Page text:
A New Lease on Life
Jeanenne Hatletvedt remembers the first moment she could breathe easily.
For the past few years, the simple act of filling her lungs with air had become harder and harder. Doctors had told her that the aortic valve in her heart was failing, but there was nothing they could do.
The 75-yearold woman is a cancer survivor, having had chemotherapy three times in the past seven years and hospitalizations for reoccurring cases of pneumonia. For the past year she’s lived her life hooked to an oxygen tank, struggling to get enough breath to walk across her living room.
“They told me I’d never survive surgery, but I had to have that valve replaced,” she says, as her Yorkie puppy, Brady sits by, licking her hand. “Without the surgery I wouldn’t live a year.”
A new technology
So when Jeanenne heard about a new procedure available at Sanford Health that could replace her heart valve with only a minor incision, she was ready. The only surprise was how quickly she noticed a difference.
“I woke up and I said, ‘I can breathe! I can breathe!’” she says, with a wide smile, describing how the nurses had to talk her into putting her post surgery oxygen tubes back on her face. “I felt so good, I’d have walked right out of the hospital if they would have let me.”
Sanford Heart Hospital in Sioux Falls is the only health system in the region to perform the new transcatheter aortic valve replacement (TAVR) procedure, approved less than a year ago by the US Food and Drug Administration. Sanford Health in Sioux Falls and Fargo are among only about 100 facilities nationwide with the equipment and expertise to do this lifesaving operation.
On September 10, Jeanenne was one of the first patients in Sioux Falls to undergo TAVR. To see a video animation of the procedure, click here
The new technology, which is available only to patients like Jeanenne who are unable to undergo traditional open heart surgery, replaces the failing heart valve with a collapsible artificial valve placed using a catheter inserted through the leg and threaded up to the heart. The collapsible Edwards SAPIEN Valve is the only valve to receive FDA approval from the for the TAVR procedure.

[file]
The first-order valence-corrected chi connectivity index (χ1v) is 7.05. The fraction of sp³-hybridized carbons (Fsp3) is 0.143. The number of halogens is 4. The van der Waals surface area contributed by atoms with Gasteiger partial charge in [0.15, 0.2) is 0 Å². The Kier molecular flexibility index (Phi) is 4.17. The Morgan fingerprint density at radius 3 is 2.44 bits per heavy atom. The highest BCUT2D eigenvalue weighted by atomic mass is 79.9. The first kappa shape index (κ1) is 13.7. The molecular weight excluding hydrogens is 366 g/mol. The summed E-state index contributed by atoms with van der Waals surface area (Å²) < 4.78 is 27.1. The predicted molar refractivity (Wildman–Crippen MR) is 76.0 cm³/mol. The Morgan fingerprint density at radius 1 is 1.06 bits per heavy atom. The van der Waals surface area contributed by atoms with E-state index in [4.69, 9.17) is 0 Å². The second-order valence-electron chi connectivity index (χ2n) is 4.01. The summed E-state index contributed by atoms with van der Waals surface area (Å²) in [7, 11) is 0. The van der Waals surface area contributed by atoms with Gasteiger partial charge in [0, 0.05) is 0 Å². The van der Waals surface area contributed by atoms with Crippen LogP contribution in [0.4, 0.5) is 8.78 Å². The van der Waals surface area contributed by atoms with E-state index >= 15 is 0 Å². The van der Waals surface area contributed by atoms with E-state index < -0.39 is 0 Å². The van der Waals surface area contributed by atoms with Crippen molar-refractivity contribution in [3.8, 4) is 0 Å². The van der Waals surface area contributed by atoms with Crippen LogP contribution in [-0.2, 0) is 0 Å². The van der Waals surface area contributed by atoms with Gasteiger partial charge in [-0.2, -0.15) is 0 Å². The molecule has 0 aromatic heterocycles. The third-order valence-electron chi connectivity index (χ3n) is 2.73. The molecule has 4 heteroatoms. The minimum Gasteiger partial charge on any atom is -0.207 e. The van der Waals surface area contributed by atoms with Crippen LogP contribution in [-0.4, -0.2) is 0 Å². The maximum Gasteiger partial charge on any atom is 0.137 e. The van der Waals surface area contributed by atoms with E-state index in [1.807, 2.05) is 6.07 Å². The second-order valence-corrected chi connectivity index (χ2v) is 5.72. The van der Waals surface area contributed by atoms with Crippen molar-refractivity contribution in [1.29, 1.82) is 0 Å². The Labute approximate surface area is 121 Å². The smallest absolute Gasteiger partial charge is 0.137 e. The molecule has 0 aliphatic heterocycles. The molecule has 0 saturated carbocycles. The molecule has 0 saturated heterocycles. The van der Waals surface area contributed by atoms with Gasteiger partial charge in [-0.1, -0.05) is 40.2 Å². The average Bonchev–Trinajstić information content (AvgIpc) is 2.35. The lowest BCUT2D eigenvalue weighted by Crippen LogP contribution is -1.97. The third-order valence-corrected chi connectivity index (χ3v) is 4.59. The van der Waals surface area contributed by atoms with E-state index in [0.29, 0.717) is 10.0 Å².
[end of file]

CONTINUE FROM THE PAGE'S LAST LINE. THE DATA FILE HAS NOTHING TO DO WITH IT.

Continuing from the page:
An easy decision
Jeanenne had been waiting several months for the operation, watching her life shrink in many ways. She went from being an active nurse, who ran her own home health care business to being able to walk only a few steps at a time, tethered to her portable oxygen tank.
“It’s depressing and degrading to have to go places with the oxygen,” says Jeanenne. “I knew it was something that I had to have, but I hated it.”
When Jeanenne heard that a multidisciplinary team that included interventional cardiologists, cardiothoracic surgeons and vascular surgeons were preparing to start doing the groundbreaking procedure at Sanford Health, she didn’t hesitate. She knew only the doctors at Sanford could save her life.
Her physicians carefully explained how the procedure would work, the way they could replace her heart valve without having to open her chest. After years in the medical field, she was amazed that the complicated repair was possible, but she trusted the expertise of interventional cardiologists Dr. Tom Stys and Dr. Adam Stys, she says.
“I wanted Dr. Adam Stys to do that surgery,” she says, “I said I’d be happy to be there for the first day.”
The last thing she remembers before the procedure was telling her family goodbye. When she woke up, she felt better than she had in years. In fact, she couldn’t even locate the tiny incision spots in her legs where the catheters went in until hospital staff showed her.
Her kiss of thanks
Jeanenne was so pleased to meet the team of experts in the hospital she even asked if she could give one doctor a kiss on the cheek. She had helped both of her parents recuperate from open heart surgery and couldn’t believe how much easier she bounced back from the procedure.
“I thought it was a miracle,” Jeanenne says. “I walked that first day out of surgery more than I had done for years.”
After three days in the hospital, she was home, feeling better than ever. She can join friends for book club and playing cards, and she’s decorating the new home she moved to shortly before the surgery with her collection of seasonal décor.
Only months after being told that she wouldn’t live a year without surgery, Jeanenne is living her life better than ever. It’s all due to the healing hands at Sanford Heart, she says.
“This saved my life, but it also gave me my life back,” Jeanenne says. “I can never thank them enough. They really did it. ”
To learn more about this new lifesaving procedure, go to heart.sanfordhealth.org or call Sanford Heart Hospital at (605) 312-2200.
Posted Date: November 2012